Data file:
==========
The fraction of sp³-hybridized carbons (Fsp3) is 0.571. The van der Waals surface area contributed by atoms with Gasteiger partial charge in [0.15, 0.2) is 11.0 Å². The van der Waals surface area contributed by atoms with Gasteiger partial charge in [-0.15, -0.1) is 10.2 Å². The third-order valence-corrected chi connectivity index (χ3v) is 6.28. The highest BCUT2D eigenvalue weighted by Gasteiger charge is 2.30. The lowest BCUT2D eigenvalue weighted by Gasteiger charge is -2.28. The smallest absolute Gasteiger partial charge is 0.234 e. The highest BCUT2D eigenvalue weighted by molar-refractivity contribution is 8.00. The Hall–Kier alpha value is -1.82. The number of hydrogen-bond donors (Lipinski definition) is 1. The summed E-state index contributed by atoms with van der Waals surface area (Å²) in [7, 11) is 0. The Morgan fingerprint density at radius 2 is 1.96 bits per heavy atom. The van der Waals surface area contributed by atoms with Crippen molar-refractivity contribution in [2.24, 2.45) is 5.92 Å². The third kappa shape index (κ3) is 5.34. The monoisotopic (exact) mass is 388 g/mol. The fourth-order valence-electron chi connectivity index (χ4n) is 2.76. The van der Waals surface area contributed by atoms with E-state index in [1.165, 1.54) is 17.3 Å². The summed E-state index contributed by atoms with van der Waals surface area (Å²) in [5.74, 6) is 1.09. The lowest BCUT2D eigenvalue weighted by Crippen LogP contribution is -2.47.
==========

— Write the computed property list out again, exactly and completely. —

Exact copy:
The fraction of sp³-hybridized carbons (Fsp3) is 0.571. The van der Waals surface area contributed by atoms with Gasteiger partial charge in [0.15, 0.2) is 11.0 Å². The van der Waals surface area contributed by atoms with Gasteiger partial charge in [-0.15, -0.1) is 10.2 Å². The third-order valence-corrected chi connectivity index (χ3v) is 6.28. The highest BCUT2D eigenvalue weighted by Gasteiger charge is 2.30. The lowest BCUT2D eigenvalue weighted by Gasteiger charge is -2.28. The smallest absolute Gasteiger partial charge is 0.234 e. The highest BCUT2D eigenvalue weighted by molar-refractivity contribution is 8.00. The Hall–Kier alpha value is -1.82. The number of hydrogen-bond donors (Lipinski definition) is 1. The summed E-state index contributed by atoms with van der Waals surface area (Å²) in [7, 11) is 0. The Morgan fingerprint density at radius 2 is 1.96 bits per heavy atom. The van der Waals surface area contributed by atoms with Crippen molar-refractivity contribution in [2.24, 2.45) is 5.92 Å². The third kappa shape index (κ3) is 5.34. The monoisotopic (exact) mass is 388 g/mol. The fourth-order valence-electron chi connectivity index (χ4n) is 2.76. The van der Waals surface area contributed by atoms with E-state index in [1.165, 1.54) is 17.3 Å². The summed E-state index contributed by atoms with van der Waals surface area (Å²) in [5.74, 6) is 1.09. The lowest BCUT2D eigenvalue weighted by Crippen LogP contribution is -2.47.